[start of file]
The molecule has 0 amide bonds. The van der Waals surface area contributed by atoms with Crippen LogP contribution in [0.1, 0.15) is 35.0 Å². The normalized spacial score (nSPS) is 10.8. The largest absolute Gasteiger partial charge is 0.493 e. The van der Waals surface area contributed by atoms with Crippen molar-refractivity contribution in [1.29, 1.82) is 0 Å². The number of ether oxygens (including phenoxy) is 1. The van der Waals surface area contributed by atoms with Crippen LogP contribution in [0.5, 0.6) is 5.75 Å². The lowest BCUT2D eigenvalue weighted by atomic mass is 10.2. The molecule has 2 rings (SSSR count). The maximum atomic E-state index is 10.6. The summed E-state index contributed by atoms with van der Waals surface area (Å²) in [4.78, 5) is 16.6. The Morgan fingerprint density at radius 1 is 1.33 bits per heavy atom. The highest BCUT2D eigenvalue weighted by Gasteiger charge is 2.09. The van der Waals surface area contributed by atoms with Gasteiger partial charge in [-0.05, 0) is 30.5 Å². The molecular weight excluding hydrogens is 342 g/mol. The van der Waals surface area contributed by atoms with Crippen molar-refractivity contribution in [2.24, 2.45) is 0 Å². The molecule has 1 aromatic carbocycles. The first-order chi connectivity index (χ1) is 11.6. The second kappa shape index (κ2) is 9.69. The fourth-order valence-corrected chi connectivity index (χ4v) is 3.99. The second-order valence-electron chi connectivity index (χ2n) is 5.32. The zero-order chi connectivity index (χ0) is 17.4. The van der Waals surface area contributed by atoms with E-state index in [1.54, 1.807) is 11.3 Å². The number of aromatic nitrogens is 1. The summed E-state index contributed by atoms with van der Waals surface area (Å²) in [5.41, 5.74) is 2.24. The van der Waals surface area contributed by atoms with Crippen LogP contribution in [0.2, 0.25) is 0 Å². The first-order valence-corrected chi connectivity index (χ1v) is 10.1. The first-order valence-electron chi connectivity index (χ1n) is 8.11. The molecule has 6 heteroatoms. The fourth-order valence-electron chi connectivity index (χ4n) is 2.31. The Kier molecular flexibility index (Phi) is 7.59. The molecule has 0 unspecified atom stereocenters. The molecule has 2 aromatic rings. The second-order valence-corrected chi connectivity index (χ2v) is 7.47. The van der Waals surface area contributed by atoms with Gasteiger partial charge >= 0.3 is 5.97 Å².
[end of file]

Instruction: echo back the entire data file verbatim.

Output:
The molecule has 0 amide bonds. The van der Waals surface area contributed by atoms with Crippen LogP contribution in [0.1, 0.15) is 35.0 Å². The normalized spacial score (nSPS) is 10.8. The largest absolute Gasteiger partial charge is 0.493 e. The van der Waals surface area contributed by atoms with Crippen molar-refractivity contribution in [1.29, 1.82) is 0 Å². The number of ether oxygens (including phenoxy) is 1. The van der Waals surface area contributed by atoms with Crippen LogP contribution in [0.5, 0.6) is 5.75 Å². The lowest BCUT2D eigenvalue weighted by atomic mass is 10.2. The molecule has 2 rings (SSSR count). The maximum atomic E-state index is 10.6. The summed E-state index contributed by atoms with van der Waals surface area (Å²) in [4.78, 5) is 16.6. The Morgan fingerprint density at radius 1 is 1.33 bits per heavy atom. The highest BCUT2D eigenvalue weighted by Gasteiger charge is 2.09. The van der Waals surface area contributed by atoms with Gasteiger partial charge in [-0.05, 0) is 30.5 Å². The molecular weight excluding hydrogens is 342 g/mol. The van der Waals surface area contributed by atoms with Crippen molar-refractivity contribution in [2.24, 2.45) is 0 Å². The molecule has 1 aromatic carbocycles. The first-order chi connectivity index (χ1) is 11.6. The second kappa shape index (κ2) is 9.69. The fourth-order valence-corrected chi connectivity index (χ4v) is 3.99. The second-order valence-electron chi connectivity index (χ2n) is 5.32. The zero-order chi connectivity index (χ0) is 17.4. The van der Waals surface area contributed by atoms with E-state index in [1.54, 1.807) is 11.3 Å². The number of aromatic nitrogens is 1. The summed E-state index contributed by atoms with van der Waals surface area (Å²) in [5.41, 5.74) is 2.24. The van der Waals surface area contributed by atoms with Crippen LogP contribution in [0.2, 0.25) is 0 Å². The first-order valence-corrected chi connectivity index (χ1v) is 10.1. The first-order valence-electron chi connectivity index (χ1n) is 8.11. The molecule has 6 heteroatoms. The fourth-order valence-electron chi connectivity index (χ4n) is 2.31. The Kier molecular flexibility index (Phi) is 7.59. The molecule has 0 unspecified atom stereocenters. The molecule has 2 aromatic rings. The second-order valence-corrected chi connectivity index (χ2v) is 7.47. The van der Waals surface area contributed by atoms with Gasteiger partial charge >= 0.3 is 5.97 Å².